HELMAND / KANDAHAR AIR FIELD - On watch for a possible Taliban attack, Afghan forces on Tuesday patrolled the perimeter and manned guard towers of a vast military base deserted by U.S. and British forces in a volatile southern province.
A day after foreign troops left the crucial base in Helmand, the Afghan army and police prepared to fight on their own without the safety net of air support and aerial surveillance formerly provided by their Western allies.
The last U.S. Marine unit in Afghanistan and the last British combat forces were airlifted out of their former regional headquarters on Monday, a symbolic end to more than a decade of U.S.-led fighting against the Taliban.
What happens next in Helmand could be indicative of Afghanistan's wider ability to protect itself against the Taliban, and any imminent escalation of hostilities in the province would be a major concern to regional powers.
Helmand has been one of the deadliest battlefields of the war which has seen some of this year's fiercest fighting.
The international military coalition is now in the process of ending its mission nationwide by year-end and shifting to a support role with only a few thousand military personnel.
"I'm certain we can maintain the security,'' said Maj. Gen. Sayed Malouk, commander of the Afghan National Army's 215 Corps that has taken over the base. It is due to become a training center and house about 1,800 Afghan soldiers.
Malouk said Afghan forces were already fighting mostly on their own without relying on foreign troops. For the past year, he said, the safety net of the U.S. and British forces had mostly been psychological.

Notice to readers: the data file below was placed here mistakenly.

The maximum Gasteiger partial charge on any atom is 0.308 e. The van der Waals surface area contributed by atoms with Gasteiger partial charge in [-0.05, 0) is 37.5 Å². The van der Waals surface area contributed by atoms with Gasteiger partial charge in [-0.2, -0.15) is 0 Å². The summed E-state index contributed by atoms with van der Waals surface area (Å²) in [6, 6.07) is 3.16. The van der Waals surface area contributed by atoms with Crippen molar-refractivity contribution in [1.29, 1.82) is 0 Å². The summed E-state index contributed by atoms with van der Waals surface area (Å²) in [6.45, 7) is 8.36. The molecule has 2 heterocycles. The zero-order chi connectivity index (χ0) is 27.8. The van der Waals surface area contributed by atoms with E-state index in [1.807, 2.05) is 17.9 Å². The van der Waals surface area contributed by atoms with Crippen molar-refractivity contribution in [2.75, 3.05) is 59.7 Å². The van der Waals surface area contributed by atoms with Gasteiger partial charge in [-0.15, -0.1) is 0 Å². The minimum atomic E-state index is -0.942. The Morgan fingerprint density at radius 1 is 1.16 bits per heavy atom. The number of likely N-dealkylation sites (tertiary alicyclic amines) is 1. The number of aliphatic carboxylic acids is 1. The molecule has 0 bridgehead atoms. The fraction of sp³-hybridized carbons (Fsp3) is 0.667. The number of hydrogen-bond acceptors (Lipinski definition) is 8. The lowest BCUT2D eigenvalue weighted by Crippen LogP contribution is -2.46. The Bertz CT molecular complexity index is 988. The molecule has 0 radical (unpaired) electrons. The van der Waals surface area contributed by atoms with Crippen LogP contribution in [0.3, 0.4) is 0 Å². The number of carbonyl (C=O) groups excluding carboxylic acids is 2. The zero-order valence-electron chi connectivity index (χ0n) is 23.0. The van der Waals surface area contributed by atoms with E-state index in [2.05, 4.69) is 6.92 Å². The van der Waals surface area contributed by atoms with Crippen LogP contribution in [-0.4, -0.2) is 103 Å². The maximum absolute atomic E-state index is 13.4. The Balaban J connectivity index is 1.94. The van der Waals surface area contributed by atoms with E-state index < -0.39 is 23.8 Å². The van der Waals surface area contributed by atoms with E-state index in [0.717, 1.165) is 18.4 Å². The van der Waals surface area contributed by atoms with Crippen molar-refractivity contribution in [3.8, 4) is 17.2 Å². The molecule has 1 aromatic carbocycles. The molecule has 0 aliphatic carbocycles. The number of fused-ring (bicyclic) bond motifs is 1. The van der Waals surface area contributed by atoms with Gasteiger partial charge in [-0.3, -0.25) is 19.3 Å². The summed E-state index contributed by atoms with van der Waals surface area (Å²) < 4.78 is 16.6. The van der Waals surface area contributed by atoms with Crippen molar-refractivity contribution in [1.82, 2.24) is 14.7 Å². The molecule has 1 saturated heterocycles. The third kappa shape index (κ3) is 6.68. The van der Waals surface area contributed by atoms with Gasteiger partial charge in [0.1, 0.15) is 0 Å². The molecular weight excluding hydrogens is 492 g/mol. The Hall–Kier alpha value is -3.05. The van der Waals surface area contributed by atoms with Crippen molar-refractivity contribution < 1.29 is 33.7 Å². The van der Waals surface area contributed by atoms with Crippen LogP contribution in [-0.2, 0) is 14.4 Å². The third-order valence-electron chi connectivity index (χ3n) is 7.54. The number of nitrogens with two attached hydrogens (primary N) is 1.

"They were in the battlefield. No district has been taken over by the Taliban,'' he said.
The Taliban may not yet control much territory in Helmand but the insurgents, who ruled Afghanistan with a harsh interpretation of Islamic law from 1996 to 2001, have been launching increasingly fierce attacks, testing the abilities of Afghan forces.
Some 4,000 Afghan soldiers and police have died nationwide this year fighting the Taliban, along with 66 international forces, according to Lt. Col Joseph Anderson, the second-in-command for international forces in Afghanistan.
The district of Sangin was particularly contested, in part because it is the hometown of a number of Taliban leaders and also because it lies on a transit route for the lucrative $3 billion opium smuggling business that fuels the insurgency.
U.S. Brig. Gen. Daniel Yoo, the commander who handed over the Helmand base over the weekend, said the Afghan forces proved their mettle in the fight for Sangin.
"A lot of the stuff you heard about was tactical-level, checkpoints changing hands. But never where they lost a checkpoint they couldn't take it back,'' he said.
He added that while the international coalition provided some intelligence and close air support, foreign forces never fired a shot to help Afghan forces in Sangin.
"We didn't do any fire support for them. It was mostly themselves," Yoo said.
He said that he and Malouk met for months to plan the handover of the Helmand base, and that by the time the last international perimeter guards pulled back to board the final helicopters out, specially trained Afghan security forces moved in to take up the exact same positions.
He said he had confidence in the Afghans' ability to hold Helmand and the base, but if worse comes to worst, help was not far away - there are international forces at a base in Kandahar province 100 miles (160 km) away.
"Everything that we did for them, they can do from Kandahar,'' Yoo said. "They really could.''